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It happens once a year (less if I can help it!), but tonight I’ve got a Night Dive to conduct. It does, however, mean I get a nice lie in and the day off to potter around and catch up on some housework / washing / cleaning.  Night diving is very much like Marmite, you either love it or hate it. I leave you to decide which side you think I’m on!
So as sunset arrives, I find myself briefing my guests, who are all part of one group of divers on holiday together and this is their last dive.  As we kit up, I realise I have their attention a little more than normal. Torch signs have to be shown (making sure the shining of torch beams in peoples eyes is pointed out as a beer fine offence). One minute rule for a separated buddy team becomes vital and we are sure to set a max time in-case a buddy pair go astray.  With guests looking like Christmas trees all lit up, we head to the water.  It is some peoples first night dive, and I can hear nervous chatter as we prepare to descend. Once down, I do a thorough count of torches, check we have everyone (now is not the time for someone to realise they left their fins in the centre) and it’s off we go.
Buoyancy is especially important at night, as we tend to dive a lot slower to identify fish and corals, and you will spend more time hovering and pivoting that you do on a normal dive. Also, the person in front will not thank you for kicking up sand on an already dark night dive. The effect is something like driving with sidelights in fog.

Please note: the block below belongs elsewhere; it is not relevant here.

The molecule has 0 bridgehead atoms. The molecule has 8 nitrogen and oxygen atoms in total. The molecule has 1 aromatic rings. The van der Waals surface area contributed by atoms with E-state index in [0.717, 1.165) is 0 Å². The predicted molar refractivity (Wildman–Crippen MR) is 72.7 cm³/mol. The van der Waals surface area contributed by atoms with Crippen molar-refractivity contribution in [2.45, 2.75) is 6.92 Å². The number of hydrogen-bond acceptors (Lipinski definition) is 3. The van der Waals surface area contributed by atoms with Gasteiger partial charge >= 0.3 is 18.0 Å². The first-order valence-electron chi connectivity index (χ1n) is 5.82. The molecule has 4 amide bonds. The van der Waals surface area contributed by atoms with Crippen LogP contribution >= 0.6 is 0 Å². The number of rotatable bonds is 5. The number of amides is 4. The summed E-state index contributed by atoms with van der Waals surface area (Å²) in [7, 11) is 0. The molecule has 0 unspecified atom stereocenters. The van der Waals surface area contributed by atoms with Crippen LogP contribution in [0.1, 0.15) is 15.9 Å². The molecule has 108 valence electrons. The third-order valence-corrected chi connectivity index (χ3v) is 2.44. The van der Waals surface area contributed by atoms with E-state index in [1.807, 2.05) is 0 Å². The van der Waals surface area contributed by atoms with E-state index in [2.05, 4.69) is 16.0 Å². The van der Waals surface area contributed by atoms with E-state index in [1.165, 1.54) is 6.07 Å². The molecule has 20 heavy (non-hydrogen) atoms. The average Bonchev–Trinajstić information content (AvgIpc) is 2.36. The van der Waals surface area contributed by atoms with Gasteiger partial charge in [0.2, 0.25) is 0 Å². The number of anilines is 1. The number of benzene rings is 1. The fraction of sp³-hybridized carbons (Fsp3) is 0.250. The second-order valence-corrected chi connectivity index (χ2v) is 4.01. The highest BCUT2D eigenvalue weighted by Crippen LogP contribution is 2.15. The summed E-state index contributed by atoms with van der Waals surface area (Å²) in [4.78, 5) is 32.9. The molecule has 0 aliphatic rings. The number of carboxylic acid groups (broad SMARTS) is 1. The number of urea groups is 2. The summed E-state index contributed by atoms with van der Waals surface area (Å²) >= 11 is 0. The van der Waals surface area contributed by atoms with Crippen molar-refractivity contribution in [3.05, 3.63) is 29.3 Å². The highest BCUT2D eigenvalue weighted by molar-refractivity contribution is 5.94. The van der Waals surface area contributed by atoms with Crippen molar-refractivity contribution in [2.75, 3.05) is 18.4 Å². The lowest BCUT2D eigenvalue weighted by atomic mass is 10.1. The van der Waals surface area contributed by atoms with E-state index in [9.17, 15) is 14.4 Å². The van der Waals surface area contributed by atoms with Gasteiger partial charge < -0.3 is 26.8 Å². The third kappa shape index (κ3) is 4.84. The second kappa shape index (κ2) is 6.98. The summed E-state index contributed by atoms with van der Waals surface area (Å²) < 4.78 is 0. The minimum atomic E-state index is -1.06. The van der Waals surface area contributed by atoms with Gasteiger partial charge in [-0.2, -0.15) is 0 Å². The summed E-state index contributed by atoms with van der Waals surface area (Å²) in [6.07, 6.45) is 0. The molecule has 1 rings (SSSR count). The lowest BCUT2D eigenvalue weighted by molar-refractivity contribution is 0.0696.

As we amble around, and I stop every few minutes to count the torches, we see loads. The Lionfish are always the biggest attraction, as they come out to hunt, and use the light of our torches to identify their dinner.  The Urchins are all perched proudly on top of the reef, their little eye roving around (just so you know, they also go to the toilet out of the same place…ugh!).  The red eyes gleaming back at you give away the hiding shrimp, buried deep in the reef plate. Towards the end, the parrot fish start making their nightly cocoons, enabling them to hide their scent and electrical pulses and get a good nights sleep.  Lastly, just before we stand up and de-kit, it’s torches off and dance time. Lost the plot? Nope, we are agitating the water to get the plankton to ‘glitter’, an amazing sight and probably my favourite part of a night dive.
The guests pack their bags for the final time, and we head for a well deserved beverage (later than everyone else obviously). The table is definitely a split one, love it and hate it. But unlike Marmite, no one regrets it!

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